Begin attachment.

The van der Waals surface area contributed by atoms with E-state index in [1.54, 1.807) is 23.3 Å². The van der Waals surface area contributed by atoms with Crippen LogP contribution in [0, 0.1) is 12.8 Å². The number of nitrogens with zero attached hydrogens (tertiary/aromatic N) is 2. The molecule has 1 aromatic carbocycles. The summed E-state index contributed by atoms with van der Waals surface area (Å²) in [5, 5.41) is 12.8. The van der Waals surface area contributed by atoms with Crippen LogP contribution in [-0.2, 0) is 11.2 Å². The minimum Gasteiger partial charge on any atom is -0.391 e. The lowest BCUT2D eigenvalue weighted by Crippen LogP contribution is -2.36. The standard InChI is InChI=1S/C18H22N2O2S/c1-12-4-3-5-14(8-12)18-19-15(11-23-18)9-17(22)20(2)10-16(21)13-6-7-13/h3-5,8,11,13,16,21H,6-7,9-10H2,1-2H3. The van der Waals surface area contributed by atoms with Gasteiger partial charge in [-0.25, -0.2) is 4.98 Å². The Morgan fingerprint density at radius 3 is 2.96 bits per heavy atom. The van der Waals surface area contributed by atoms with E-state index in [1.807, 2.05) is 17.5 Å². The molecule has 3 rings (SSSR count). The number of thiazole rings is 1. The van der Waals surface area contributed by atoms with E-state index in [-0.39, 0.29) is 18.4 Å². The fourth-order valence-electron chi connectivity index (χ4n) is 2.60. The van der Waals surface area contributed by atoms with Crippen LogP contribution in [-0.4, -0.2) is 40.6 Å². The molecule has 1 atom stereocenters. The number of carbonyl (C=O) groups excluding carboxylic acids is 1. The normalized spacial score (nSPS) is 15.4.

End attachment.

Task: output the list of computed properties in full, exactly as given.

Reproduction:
The van der Waals surface area contributed by atoms with E-state index in [1.54, 1.807) is 23.3 Å². The van der Waals surface area contributed by atoms with Crippen LogP contribution in [0, 0.1) is 12.8 Å². The number of nitrogens with zero attached hydrogens (tertiary/aromatic N) is 2. The molecule has 1 aromatic carbocycles. The summed E-state index contributed by atoms with van der Waals surface area (Å²) in [5, 5.41) is 12.8. The van der Waals surface area contributed by atoms with Crippen LogP contribution in [-0.2, 0) is 11.2 Å². The minimum Gasteiger partial charge on any atom is -0.391 e. The lowest BCUT2D eigenvalue weighted by Crippen LogP contribution is -2.36. The standard InChI is InChI=1S/C18H22N2O2S/c1-12-4-3-5-14(8-12)18-19-15(11-23-18)9-17(22)20(2)10-16(21)13-6-7-13/h3-5,8,11,13,16,21H,6-7,9-10H2,1-2H3. The van der Waals surface area contributed by atoms with Gasteiger partial charge in [-0.25, -0.2) is 4.98 Å². The Morgan fingerprint density at radius 3 is 2.96 bits per heavy atom. The van der Waals surface area contributed by atoms with E-state index in [1.807, 2.05) is 17.5 Å². The molecule has 3 rings (SSSR count). The number of thiazole rings is 1. The van der Waals surface area contributed by atoms with E-state index in [-0.39, 0.29) is 18.4 Å². The fourth-order valence-electron chi connectivity index (χ4n) is 2.60. The van der Waals surface area contributed by atoms with Crippen LogP contribution in [-0.4, -0.2) is 40.6 Å². The molecule has 1 atom stereocenters. The number of carbonyl (C=O) groups excluding carboxylic acids is 1. The normalized spacial score (nSPS) is 15.4.